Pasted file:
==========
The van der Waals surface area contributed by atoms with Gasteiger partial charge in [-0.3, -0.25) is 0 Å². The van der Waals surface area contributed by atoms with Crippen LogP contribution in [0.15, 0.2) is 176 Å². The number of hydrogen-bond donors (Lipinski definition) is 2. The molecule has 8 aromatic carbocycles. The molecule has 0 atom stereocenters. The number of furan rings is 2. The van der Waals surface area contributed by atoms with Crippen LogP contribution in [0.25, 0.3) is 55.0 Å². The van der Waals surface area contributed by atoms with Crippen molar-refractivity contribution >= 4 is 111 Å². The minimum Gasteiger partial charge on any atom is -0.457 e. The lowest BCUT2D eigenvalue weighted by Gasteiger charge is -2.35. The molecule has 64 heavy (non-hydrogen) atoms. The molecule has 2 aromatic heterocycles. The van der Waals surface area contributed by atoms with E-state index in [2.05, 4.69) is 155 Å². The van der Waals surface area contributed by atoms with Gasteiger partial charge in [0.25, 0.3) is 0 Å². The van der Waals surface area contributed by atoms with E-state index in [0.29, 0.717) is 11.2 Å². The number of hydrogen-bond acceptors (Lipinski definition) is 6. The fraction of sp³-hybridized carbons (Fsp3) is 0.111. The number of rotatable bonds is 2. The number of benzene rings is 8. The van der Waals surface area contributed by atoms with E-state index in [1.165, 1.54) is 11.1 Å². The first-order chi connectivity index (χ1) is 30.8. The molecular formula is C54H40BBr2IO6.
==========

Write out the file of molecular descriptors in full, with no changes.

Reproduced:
The van der Waals surface area contributed by atoms with Gasteiger partial charge in [-0.3, -0.25) is 0 Å². The van der Waals surface area contributed by atoms with Crippen LogP contribution in [0.15, 0.2) is 176 Å². The number of hydrogen-bond donors (Lipinski definition) is 2. The molecule has 8 aromatic carbocycles. The molecule has 0 atom stereocenters. The number of furan rings is 2. The van der Waals surface area contributed by atoms with Crippen LogP contribution in [0.25, 0.3) is 55.0 Å². The van der Waals surface area contributed by atoms with Crippen molar-refractivity contribution >= 4 is 111 Å². The minimum Gasteiger partial charge on any atom is -0.457 e. The lowest BCUT2D eigenvalue weighted by Gasteiger charge is -2.35. The molecule has 64 heavy (non-hydrogen) atoms. The molecule has 2 aromatic heterocycles. The van der Waals surface area contributed by atoms with E-state index in [2.05, 4.69) is 155 Å². The van der Waals surface area contributed by atoms with Gasteiger partial charge in [0.25, 0.3) is 0 Å². The van der Waals surface area contributed by atoms with E-state index in [0.29, 0.717) is 11.2 Å². The number of hydrogen-bond acceptors (Lipinski definition) is 6. The fraction of sp³-hybridized carbons (Fsp3) is 0.111. The number of rotatable bonds is 2. The number of benzene rings is 8. The van der Waals surface area contributed by atoms with E-state index in [1.165, 1.54) is 11.1 Å². The first-order chi connectivity index (χ1) is 30.8. The molecular formula is C54H40BBr2IO6.